“I don’t give a crap if the pope sent you on orders from the president. I’m not telling you shit about a place I’ve never been.”
He expected her to accept that and walk away? She’d never have gotten anywhere as a military historian if she allowed the men in her field to brush her off. “Oh, you’ve been to Somalia all right. You were there on a reconnaissance mission, gathering data about a rising al Qaeda leader who was taking advantage of a power vacuum created by ongoing interclan violence.”
He crossed his arms and spoke softly. “I have no clue what you’re talking about.”
The man had a solid poker face; no hint that she’d surprised him with the paltry facts she knew. So he was handsome and big and had the most gorgeous sculpted pecs and abs she’d ever seen, and he was sharp to boot. “I’m researching various SEAL actions in Somalia over the last two decades, starting with Operation Gothic Serpent and ending with yours.”
“The work I did when I was in the navy is classified. Not only do I not have to tell you about an op I was never on in a country I’ve never visited, but I could also get in serious trouble if I did tell you a damn thing about the places I have been.”
She handed him her card. “But you do have to answer me. The Pentagon wants this report. Your input is necessary.” This project was her big break. Future naval operations could depend on her findings, and the biggest of the brass were eager for this account. She was already having visions of moving out of the cubicle next to cantankerous Walt. She could have walls. And a door.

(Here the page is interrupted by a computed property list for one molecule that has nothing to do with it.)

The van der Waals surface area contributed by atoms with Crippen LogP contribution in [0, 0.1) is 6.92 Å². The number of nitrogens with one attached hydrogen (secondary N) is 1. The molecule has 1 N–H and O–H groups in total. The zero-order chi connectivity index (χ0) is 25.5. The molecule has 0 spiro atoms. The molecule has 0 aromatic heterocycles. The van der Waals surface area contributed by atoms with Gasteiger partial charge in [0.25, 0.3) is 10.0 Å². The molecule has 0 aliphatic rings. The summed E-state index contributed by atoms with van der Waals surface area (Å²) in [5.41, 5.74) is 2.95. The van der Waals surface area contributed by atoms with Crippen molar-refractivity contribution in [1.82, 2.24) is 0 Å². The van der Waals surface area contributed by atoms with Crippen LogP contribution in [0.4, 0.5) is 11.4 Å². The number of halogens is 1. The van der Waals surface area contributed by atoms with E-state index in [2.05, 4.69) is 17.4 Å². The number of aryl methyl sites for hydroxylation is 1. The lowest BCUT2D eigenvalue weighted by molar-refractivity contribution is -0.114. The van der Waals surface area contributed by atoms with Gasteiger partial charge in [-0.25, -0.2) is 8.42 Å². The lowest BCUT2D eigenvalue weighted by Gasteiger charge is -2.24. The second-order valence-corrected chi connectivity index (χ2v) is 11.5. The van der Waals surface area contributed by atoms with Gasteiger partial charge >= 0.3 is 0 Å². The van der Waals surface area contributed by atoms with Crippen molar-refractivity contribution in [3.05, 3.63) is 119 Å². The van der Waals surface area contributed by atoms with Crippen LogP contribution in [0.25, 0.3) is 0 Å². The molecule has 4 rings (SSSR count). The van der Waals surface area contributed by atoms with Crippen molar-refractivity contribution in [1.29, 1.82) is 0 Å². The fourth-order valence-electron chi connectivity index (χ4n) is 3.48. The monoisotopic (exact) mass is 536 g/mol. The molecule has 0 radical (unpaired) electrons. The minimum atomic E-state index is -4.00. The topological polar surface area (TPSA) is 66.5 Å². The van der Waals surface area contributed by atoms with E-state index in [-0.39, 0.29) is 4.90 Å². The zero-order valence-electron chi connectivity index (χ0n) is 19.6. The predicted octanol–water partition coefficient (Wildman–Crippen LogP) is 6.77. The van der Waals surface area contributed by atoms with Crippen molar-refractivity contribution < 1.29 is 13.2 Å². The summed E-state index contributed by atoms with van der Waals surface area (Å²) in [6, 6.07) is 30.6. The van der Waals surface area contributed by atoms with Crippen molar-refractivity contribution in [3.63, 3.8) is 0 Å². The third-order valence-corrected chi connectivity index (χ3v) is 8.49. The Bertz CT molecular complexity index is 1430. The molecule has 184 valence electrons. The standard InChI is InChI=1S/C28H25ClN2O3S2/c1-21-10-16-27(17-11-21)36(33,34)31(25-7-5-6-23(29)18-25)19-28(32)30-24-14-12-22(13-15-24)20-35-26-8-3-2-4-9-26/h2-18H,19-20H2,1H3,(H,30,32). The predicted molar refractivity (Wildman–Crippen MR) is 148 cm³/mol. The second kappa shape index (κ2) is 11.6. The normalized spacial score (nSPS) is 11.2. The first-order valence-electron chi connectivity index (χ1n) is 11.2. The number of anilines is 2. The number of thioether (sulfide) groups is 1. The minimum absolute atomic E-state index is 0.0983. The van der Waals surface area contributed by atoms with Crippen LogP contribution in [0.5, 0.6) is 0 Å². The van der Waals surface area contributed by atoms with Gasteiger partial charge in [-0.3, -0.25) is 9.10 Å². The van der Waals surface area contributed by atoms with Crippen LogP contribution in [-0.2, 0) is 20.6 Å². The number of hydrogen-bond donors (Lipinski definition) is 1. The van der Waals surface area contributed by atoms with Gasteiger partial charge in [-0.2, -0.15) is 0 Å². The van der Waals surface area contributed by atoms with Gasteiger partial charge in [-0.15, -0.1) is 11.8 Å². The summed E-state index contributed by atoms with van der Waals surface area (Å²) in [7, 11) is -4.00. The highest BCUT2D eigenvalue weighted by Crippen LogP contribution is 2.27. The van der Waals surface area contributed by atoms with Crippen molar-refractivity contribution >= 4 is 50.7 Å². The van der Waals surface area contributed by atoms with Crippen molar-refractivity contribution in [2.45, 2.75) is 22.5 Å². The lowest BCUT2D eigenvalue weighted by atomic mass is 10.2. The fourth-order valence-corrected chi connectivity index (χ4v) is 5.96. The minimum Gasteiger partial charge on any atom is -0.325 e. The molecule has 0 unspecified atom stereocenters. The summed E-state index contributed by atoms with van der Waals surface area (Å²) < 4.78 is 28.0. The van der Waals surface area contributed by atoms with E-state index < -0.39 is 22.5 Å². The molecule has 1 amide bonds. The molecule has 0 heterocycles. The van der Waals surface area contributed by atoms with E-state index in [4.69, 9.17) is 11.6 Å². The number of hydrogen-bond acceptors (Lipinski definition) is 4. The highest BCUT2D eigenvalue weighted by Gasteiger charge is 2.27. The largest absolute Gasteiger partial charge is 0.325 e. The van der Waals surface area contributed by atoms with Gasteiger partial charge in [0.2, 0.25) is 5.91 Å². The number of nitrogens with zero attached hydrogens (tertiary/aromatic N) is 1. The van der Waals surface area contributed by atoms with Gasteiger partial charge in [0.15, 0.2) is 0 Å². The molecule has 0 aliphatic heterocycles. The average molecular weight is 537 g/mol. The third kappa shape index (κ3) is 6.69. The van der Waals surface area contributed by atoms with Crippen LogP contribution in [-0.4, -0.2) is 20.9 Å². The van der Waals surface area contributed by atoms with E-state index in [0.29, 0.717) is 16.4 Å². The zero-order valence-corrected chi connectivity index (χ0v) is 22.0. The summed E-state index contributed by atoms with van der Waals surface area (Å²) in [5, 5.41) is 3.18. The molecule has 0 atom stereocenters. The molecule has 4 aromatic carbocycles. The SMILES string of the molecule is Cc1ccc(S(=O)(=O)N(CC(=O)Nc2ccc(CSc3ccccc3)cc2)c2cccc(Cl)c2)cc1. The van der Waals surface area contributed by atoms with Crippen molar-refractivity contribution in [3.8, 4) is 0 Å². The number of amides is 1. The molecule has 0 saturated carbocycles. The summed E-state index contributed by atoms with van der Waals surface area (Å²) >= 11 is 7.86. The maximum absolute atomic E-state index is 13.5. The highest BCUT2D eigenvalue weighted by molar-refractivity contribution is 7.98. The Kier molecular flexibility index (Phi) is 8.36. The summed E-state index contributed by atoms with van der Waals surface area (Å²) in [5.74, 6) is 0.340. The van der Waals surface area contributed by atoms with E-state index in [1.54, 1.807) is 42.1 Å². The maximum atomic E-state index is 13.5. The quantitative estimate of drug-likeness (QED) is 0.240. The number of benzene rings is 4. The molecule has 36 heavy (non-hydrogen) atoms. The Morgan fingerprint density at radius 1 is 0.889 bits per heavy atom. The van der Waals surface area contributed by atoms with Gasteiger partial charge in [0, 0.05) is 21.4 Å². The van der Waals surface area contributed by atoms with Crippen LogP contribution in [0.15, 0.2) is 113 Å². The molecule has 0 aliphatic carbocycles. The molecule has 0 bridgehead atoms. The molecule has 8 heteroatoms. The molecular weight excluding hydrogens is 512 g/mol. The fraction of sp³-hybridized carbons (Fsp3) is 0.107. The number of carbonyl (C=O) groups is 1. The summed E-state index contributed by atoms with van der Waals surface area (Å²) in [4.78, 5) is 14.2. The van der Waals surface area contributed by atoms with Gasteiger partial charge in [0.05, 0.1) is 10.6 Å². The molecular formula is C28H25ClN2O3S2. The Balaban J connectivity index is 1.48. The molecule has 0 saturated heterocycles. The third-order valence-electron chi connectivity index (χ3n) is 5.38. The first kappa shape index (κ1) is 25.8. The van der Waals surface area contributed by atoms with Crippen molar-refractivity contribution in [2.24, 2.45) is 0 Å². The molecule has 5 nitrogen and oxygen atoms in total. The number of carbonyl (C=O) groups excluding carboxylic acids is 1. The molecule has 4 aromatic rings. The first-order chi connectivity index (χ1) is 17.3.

“But, you see there, dollface, that’s the problem. I’m not in the navy anymore. I don’t take orders from the Pentagon. I don’t have to follow commands from anyone, least of all a five-foot-nothing librarian who invaded my kitchen without my permission.”
She straightened her spine and threw back her shoulders, determined to reach her full height. “I’m five foot three. And I’m an historian.” Her glasses slipped, and she nudged them back to the bridge of her nose.
He chuckled, and she flushed. She’d have been better off if she hadn’t corrected him on the librarian label as she adjusted her glasses.
“Whatever, doll. Listen, you have one minute to get out of my house, or I’m going to assume you’ve decided to watch me jerk off after all.”
She couldn’t look away from the brown eyes that held hers in a tense gaze. Just her luck that he was so frigging gorgeous. Attractive men made her self-conscious. Especially ripped, half-naked ones. “I’m not playing games, Senior Chief. I’m just here to do my job.”
He smiled slowly and reached for his fly.
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Today I’m giving away a signed print copy of WITHHOLDING EVIDENCE. To enter the drawing, tell me: are you are willing to read books in a series out of order, or do you always start with book one?